Yesterday I posted on Ken Jacobs Online Exhibition at tank.tv and gave two short examples of the films to be seen there. ‘The Whirled’, which was a pre-work to his magnum opus ‘Star Spangled to Death’.
And this latter film definitely deserves some more words.
|Synopsis according to Jim Knipfel (from an interview with K.Jacobs):
In Star-Spangled to Death, Jacobs recounts the story of an Enron executive who made a bad business move, then followed it with several intentionally worse moves. When his assistant questioned him, he replied: “You lose a hole in a bigger hole.”
So first let Ken Jacobs himself explain why one section of Star-Spangled to Death is entitled “Hollywood Reds Ruined My Life” (for those not familiar with the term ‘Hollywood Reds’, get some information by the Andersen/Burch collaboration ‘Red Hollywood‘) and how it drove him to work the way he does:
They wrote anti-fascist, anti-greed movies and radio stories that pictured an America they only hoped for. A Lone Ranger nation, affirming justice for all, an America, let’s face it, that’s never been. They set me up for miserable disappointment with the hysterical reality. How better adjusted I’d be today, growing up with movies with names like, “Screw Thy Neighbor,” “Maximize Profits at All Costs,” “Let Them Eat Shit,” “Say Anything.” I could’ve been a regular Richard Nixon, gainfully employed in the service of the bottom line. I could’ve learned to turn on sincerity selling deeds to ranch-type homes with attached garages in all white neighborhoods in Heaven. I could be fomenting an attack on Canada right now, because it’s there. I could’ve been a somebody. (link)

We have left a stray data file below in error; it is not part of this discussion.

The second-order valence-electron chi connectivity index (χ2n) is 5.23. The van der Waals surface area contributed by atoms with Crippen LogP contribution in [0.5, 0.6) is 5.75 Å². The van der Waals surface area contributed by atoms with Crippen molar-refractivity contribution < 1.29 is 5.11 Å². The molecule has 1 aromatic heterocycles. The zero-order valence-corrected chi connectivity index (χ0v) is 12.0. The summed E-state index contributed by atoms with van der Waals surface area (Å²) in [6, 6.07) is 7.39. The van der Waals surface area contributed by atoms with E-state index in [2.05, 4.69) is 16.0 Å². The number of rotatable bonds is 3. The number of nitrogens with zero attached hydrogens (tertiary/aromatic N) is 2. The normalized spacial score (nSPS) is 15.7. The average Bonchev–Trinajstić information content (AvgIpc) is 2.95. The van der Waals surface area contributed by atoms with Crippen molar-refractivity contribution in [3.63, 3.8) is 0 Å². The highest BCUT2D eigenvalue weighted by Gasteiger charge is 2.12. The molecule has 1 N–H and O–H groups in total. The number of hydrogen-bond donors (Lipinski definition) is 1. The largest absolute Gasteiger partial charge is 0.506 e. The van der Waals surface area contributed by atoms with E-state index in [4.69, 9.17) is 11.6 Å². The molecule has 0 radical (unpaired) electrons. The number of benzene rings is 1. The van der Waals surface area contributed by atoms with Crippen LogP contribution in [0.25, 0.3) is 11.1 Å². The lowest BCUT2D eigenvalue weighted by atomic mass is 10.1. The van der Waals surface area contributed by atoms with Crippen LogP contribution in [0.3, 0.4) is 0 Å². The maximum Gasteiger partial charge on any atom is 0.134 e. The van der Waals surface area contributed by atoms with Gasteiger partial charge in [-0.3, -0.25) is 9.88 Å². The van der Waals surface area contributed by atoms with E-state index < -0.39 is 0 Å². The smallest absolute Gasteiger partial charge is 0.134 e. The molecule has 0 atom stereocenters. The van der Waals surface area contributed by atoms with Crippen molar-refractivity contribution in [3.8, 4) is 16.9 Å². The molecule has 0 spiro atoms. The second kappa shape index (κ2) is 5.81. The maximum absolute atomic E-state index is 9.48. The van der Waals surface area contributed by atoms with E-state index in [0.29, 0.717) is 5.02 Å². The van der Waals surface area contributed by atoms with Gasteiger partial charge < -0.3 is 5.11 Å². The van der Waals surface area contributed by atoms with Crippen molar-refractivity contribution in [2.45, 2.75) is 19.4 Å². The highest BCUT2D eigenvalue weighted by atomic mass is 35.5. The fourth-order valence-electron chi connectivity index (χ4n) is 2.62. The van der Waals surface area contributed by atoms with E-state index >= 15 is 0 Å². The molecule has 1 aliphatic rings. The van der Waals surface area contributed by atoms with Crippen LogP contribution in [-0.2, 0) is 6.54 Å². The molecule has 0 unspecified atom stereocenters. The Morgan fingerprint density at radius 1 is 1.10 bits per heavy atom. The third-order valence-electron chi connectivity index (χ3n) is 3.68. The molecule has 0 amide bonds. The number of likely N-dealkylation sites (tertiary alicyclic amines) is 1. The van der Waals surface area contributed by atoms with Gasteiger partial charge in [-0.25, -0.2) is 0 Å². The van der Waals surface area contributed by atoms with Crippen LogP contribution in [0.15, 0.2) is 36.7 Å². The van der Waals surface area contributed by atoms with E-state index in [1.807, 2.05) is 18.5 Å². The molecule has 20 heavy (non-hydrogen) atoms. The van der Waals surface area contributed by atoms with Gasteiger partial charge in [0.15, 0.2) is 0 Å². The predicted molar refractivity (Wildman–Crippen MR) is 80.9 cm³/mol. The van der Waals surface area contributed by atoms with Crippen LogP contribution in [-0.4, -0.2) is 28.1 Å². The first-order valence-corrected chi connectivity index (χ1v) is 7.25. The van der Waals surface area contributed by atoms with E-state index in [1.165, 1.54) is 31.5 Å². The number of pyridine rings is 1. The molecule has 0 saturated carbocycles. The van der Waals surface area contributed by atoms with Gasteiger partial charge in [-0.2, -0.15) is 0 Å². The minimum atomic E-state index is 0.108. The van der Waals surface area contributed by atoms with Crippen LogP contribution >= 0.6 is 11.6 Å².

So, as he could not be just ‘someone’ he became a meanwhile widely acknowledged filmmaker, who worked for more than 40 years on his major work ‘Star Spangled to Death‘.
From the films website:
A handful of artists costumed and performing unconvincingly appeal to audience imagination and understanding to complete the picture. Jack Smith’s pre-FLAMING CREATURES performance as The Spirit Not Of Life But Of Living (the movie has raggedly cosmic pretensions), celebrating Suffering (rattled impoverished artist Jerry Sims) at the crux of sentient existence, is a visitation of the divine.
While Jan Hoberman from Village Voice describes the film as the ‘The ultimate underground movie’ … and continues: ‘Ken Jacobs’s epic, bargain-basement assemblage, annotates a lyrical junkyard allegory with chunks of mainly ’30s American movies—or is it the other way around?’ (link)
|Jonas Mekkas’ view on the film defines: “This one creates a world according to Ken Jacobs out of bits of the banal, clichéd, grotesque, vulgar, dripping sentimentality that is being sold to the people as real food and everybody feeds on it and even enjoys it and then dies.” (link)
And as the short opening synopsis already hinted: Star Spangled to Death (1956–60/2003–04/USA) is a magnificent artifact of artistic and political living in 1950s New York, Star Spangled combines found-footage collage with Jacobs’s more-or-less staged filming, featuring Jack Smith as The Spirit Not of Life but of Living and Jerry Sims as Suffering. This social critique of a dumbed-down America, which took a half-century to complete, is constructed with incomparable style and whimsy. Ken Jacobs’ no-budget magnum opus Star Spangled to Death, which, with its fierce political punch and Beat whimsy, is as relevant today as it was when it was commenced in 1956.
Star Spangled to Death (92 min part 1 from google.video)